The 5′ UTRU158C was found to be associated with translation and virulence in mice [81]. Other 5′ UTR positions such as guanine at 272 (272G), uracil at 448 (448 U), and adenine/uracil at 700 (700A/U) have been found to be associated with higher prevalence in severe cases of EV-A71 [82]. Li et. al. had also reported on other mutations that were associated with higher prevalence in severe cases of EV-A71: VP1145G/Q/R, VP1164E, and 2A68K [82]. Apart from the structural region of the viral genome, the non-structural region had also been found to play a role in the virulence of EV-A71. Amino acid substitutions in this region had been found to increase viral fitness (Fig. 1) [66]. The 3C region has been reported to be able to interfere with the host innate defense by selectively inhibiting the synthesis of type I interferon (IFN), and in 3D polymerase, an I251T mutation resulted in decreased virulence of MP4 (a mouse adapted strain of EV-A71) and can change the temperature sensitivity of the virus [92, 94]. Arita et. al. (2005) had also reported that temperature-sensitive mutants that are located in the 5′ UTR, 3Dpol, and 3′ UTR can cause an attenuation in neurovirulence [95]. The 69th residue of 3Cpro has also been found to influence replication and virulence of EV-A71. A 3CN69D mutation had shown to attenuate virulence by impacting the substrate-binding site and catalytic active site. This mutation had also diminished 3Cpro activity and its ability to shutoff host cell metabolism, inhibition of host cellular transcription and host immune system [93]. With being under constant selection pressure in hosts, mutations often aid viruses in surviving the different environments within a host. This is often seen in quasispecies whereby the viral population works in cooperation to adapt to adverse growth condition [96].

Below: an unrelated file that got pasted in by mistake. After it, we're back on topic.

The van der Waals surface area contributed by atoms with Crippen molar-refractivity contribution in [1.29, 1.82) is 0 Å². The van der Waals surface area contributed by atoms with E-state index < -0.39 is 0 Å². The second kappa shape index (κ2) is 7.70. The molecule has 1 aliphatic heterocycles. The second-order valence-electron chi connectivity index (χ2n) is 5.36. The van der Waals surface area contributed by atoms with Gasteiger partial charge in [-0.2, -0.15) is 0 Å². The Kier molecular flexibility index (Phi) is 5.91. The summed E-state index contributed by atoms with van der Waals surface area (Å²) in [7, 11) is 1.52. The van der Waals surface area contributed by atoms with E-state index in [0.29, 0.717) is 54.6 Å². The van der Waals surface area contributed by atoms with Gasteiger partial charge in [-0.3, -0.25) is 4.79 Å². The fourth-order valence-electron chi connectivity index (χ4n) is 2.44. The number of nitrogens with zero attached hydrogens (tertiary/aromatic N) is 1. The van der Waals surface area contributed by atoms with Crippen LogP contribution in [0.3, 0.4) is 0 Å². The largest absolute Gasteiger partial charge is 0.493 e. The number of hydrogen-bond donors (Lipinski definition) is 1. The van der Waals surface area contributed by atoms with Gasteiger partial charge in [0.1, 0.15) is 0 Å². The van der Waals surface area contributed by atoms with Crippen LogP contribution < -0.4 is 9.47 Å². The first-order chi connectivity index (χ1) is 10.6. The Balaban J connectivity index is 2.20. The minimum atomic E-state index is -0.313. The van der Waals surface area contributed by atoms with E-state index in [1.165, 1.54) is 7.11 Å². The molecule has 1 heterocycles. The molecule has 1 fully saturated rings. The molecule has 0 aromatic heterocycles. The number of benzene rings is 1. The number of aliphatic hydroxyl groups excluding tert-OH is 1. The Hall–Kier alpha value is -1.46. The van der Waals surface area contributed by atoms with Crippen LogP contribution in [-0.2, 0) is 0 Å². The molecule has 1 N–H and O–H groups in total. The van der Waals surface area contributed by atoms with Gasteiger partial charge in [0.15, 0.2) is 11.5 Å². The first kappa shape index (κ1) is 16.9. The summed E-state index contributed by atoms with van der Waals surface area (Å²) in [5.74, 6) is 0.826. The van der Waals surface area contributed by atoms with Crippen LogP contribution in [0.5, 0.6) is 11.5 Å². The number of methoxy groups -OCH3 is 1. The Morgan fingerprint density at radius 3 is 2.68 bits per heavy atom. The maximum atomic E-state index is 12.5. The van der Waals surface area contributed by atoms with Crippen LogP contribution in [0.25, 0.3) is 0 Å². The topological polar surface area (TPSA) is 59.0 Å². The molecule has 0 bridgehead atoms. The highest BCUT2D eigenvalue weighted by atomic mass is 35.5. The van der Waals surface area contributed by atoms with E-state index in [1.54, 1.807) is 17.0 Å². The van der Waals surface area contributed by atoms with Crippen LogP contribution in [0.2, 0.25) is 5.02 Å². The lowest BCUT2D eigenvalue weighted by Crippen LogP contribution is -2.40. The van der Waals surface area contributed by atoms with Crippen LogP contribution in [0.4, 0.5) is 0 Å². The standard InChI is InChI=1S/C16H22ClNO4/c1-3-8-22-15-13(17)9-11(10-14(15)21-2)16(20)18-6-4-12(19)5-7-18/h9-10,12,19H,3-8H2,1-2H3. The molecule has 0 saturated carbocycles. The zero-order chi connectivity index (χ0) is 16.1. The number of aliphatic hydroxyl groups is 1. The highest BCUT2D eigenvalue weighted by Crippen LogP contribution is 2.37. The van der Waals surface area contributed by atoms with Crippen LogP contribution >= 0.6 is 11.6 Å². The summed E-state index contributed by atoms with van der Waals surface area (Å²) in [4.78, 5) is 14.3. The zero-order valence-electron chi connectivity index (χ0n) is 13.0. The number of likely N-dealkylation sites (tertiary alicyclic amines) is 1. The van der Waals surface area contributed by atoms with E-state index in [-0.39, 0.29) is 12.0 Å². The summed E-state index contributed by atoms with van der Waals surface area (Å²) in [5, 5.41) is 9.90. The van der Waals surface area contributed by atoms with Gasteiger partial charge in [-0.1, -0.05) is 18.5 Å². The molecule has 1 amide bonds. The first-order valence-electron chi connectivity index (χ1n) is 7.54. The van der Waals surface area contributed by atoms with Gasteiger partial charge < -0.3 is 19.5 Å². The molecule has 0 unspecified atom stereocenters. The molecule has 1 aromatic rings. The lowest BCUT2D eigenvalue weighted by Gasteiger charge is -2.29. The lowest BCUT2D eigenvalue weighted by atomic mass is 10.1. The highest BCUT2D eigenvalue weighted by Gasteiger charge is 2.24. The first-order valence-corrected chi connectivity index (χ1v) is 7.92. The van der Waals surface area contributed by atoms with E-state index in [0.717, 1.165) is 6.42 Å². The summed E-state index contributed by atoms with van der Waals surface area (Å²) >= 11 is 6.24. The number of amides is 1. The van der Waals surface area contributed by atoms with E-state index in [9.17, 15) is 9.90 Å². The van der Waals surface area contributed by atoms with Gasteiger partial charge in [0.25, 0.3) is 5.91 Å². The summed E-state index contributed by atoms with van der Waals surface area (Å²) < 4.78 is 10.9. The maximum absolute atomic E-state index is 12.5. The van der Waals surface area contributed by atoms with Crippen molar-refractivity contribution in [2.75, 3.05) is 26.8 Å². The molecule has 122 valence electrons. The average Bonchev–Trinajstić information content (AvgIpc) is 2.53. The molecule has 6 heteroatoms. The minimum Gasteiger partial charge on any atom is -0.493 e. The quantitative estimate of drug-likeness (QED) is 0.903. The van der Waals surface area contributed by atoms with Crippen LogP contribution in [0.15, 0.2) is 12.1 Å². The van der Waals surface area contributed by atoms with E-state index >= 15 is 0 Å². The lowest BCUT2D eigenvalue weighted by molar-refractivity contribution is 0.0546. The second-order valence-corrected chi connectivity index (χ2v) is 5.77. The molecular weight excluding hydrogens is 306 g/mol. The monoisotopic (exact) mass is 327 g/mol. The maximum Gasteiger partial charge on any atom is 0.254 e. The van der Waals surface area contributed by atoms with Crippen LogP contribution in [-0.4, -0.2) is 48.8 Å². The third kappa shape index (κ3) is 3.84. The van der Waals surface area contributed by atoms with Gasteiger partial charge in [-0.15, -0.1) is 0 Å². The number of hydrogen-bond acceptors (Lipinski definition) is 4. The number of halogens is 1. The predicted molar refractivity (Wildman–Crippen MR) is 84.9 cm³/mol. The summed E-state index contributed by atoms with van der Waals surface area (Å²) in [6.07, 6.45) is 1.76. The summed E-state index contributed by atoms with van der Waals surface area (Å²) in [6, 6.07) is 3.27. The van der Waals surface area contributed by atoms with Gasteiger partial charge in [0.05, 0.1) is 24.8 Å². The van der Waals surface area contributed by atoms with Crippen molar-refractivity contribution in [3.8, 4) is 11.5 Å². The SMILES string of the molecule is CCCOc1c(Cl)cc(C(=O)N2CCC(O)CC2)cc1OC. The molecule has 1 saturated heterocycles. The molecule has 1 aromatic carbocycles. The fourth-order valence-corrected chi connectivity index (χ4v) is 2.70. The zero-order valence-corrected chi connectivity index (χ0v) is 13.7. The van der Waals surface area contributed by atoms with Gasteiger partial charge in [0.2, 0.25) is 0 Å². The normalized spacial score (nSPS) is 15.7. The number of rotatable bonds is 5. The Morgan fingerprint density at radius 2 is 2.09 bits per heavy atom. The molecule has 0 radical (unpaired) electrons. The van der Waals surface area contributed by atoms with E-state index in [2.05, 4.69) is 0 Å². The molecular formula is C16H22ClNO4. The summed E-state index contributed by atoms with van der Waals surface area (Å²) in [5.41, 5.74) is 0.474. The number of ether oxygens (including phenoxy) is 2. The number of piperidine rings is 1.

Antigenicity